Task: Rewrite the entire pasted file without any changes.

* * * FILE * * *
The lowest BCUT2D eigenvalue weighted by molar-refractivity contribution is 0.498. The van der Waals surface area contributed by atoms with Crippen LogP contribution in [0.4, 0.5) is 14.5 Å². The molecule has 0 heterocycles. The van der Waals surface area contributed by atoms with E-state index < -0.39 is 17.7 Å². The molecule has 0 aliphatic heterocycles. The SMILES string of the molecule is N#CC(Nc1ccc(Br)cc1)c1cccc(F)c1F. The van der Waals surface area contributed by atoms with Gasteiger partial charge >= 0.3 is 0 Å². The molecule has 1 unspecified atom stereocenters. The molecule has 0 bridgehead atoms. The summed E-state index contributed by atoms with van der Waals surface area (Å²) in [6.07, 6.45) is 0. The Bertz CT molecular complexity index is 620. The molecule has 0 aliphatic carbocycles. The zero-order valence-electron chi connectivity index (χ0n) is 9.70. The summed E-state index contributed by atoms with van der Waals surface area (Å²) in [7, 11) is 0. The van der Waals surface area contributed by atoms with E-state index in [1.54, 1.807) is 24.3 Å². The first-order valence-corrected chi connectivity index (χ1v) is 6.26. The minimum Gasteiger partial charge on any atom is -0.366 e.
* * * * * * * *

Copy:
The lowest BCUT2D eigenvalue weighted by molar-refractivity contribution is 0.498. The van der Waals surface area contributed by atoms with Crippen LogP contribution in [0.4, 0.5) is 14.5 Å². The molecule has 0 heterocycles. The van der Waals surface area contributed by atoms with E-state index < -0.39 is 17.7 Å². The molecule has 0 aliphatic heterocycles. The SMILES string of the molecule is N#CC(Nc1ccc(Br)cc1)c1cccc(F)c1F. The van der Waals surface area contributed by atoms with Gasteiger partial charge >= 0.3 is 0 Å². The molecule has 1 unspecified atom stereocenters. The molecule has 0 bridgehead atoms. The summed E-state index contributed by atoms with van der Waals surface area (Å²) in [6.07, 6.45) is 0. The Bertz CT molecular complexity index is 620. The molecule has 0 aliphatic carbocycles. The zero-order valence-electron chi connectivity index (χ0n) is 9.70. The summed E-state index contributed by atoms with van der Waals surface area (Å²) in [7, 11) is 0. The van der Waals surface area contributed by atoms with E-state index in [1.54, 1.807) is 24.3 Å². The first-order valence-corrected chi connectivity index (χ1v) is 6.26. The minimum Gasteiger partial charge on any atom is -0.366 e.